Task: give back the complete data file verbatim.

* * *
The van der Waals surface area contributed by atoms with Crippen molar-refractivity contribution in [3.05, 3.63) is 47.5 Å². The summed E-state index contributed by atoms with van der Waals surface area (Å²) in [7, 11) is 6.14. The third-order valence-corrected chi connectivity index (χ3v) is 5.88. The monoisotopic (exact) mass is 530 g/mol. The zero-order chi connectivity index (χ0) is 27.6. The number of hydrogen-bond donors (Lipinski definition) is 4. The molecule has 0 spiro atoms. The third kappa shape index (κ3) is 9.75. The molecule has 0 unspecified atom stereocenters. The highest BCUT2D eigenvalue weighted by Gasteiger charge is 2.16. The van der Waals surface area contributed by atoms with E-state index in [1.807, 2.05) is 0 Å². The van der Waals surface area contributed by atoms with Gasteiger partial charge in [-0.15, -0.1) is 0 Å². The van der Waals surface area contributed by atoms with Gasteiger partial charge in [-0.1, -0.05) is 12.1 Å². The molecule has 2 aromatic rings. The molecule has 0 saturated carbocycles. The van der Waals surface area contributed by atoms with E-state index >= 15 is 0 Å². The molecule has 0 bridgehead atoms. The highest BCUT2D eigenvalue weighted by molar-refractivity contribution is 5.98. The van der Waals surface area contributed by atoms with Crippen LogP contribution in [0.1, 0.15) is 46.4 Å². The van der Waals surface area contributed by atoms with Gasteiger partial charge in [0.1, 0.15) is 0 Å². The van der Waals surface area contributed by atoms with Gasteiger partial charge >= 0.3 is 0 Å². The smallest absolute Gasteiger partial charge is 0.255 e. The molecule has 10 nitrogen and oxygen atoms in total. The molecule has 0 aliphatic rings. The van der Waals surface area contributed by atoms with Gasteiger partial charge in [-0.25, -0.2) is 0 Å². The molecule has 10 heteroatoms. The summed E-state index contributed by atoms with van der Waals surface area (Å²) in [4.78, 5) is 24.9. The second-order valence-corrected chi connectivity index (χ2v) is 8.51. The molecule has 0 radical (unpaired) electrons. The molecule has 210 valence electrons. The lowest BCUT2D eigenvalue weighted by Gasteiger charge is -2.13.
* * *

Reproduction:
The van der Waals surface area contributed by atoms with Crippen molar-refractivity contribution in [3.05, 3.63) is 47.5 Å². The summed E-state index contributed by atoms with van der Waals surface area (Å²) in [7, 11) is 6.14. The third-order valence-corrected chi connectivity index (χ3v) is 5.88. The monoisotopic (exact) mass is 530 g/mol. The zero-order chi connectivity index (χ0) is 27.6. The number of hydrogen-bond donors (Lipinski definition) is 4. The molecule has 0 spiro atoms. The third kappa shape index (κ3) is 9.75. The molecule has 0 unspecified atom stereocenters. The highest BCUT2D eigenvalue weighted by Gasteiger charge is 2.16. The van der Waals surface area contributed by atoms with E-state index in [1.807, 2.05) is 0 Å². The van der Waals surface area contributed by atoms with Gasteiger partial charge in [-0.15, -0.1) is 0 Å². The van der Waals surface area contributed by atoms with Gasteiger partial charge in [-0.1, -0.05) is 12.1 Å². The molecule has 2 aromatic rings. The molecule has 0 saturated carbocycles. The van der Waals surface area contributed by atoms with E-state index >= 15 is 0 Å². The molecule has 0 bridgehead atoms. The highest BCUT2D eigenvalue weighted by molar-refractivity contribution is 5.98. The van der Waals surface area contributed by atoms with Crippen LogP contribution in [0.1, 0.15) is 46.4 Å². The van der Waals surface area contributed by atoms with Gasteiger partial charge in [0.1, 0.15) is 0 Å². The van der Waals surface area contributed by atoms with Gasteiger partial charge >= 0.3 is 0 Å². The smallest absolute Gasteiger partial charge is 0.255 e. The molecule has 10 nitrogen and oxygen atoms in total. The molecule has 0 aliphatic rings. The van der Waals surface area contributed by atoms with Gasteiger partial charge in [-0.25, -0.2) is 0 Å². The molecule has 10 heteroatoms. The summed E-state index contributed by atoms with van der Waals surface area (Å²) in [4.78, 5) is 24.9. The second-order valence-corrected chi connectivity index (χ2v) is 8.51. The molecule has 0 radical (unpaired) electrons. The molecule has 210 valence electrons. The lowest BCUT2D eigenvalue weighted by Gasteiger charge is -2.13.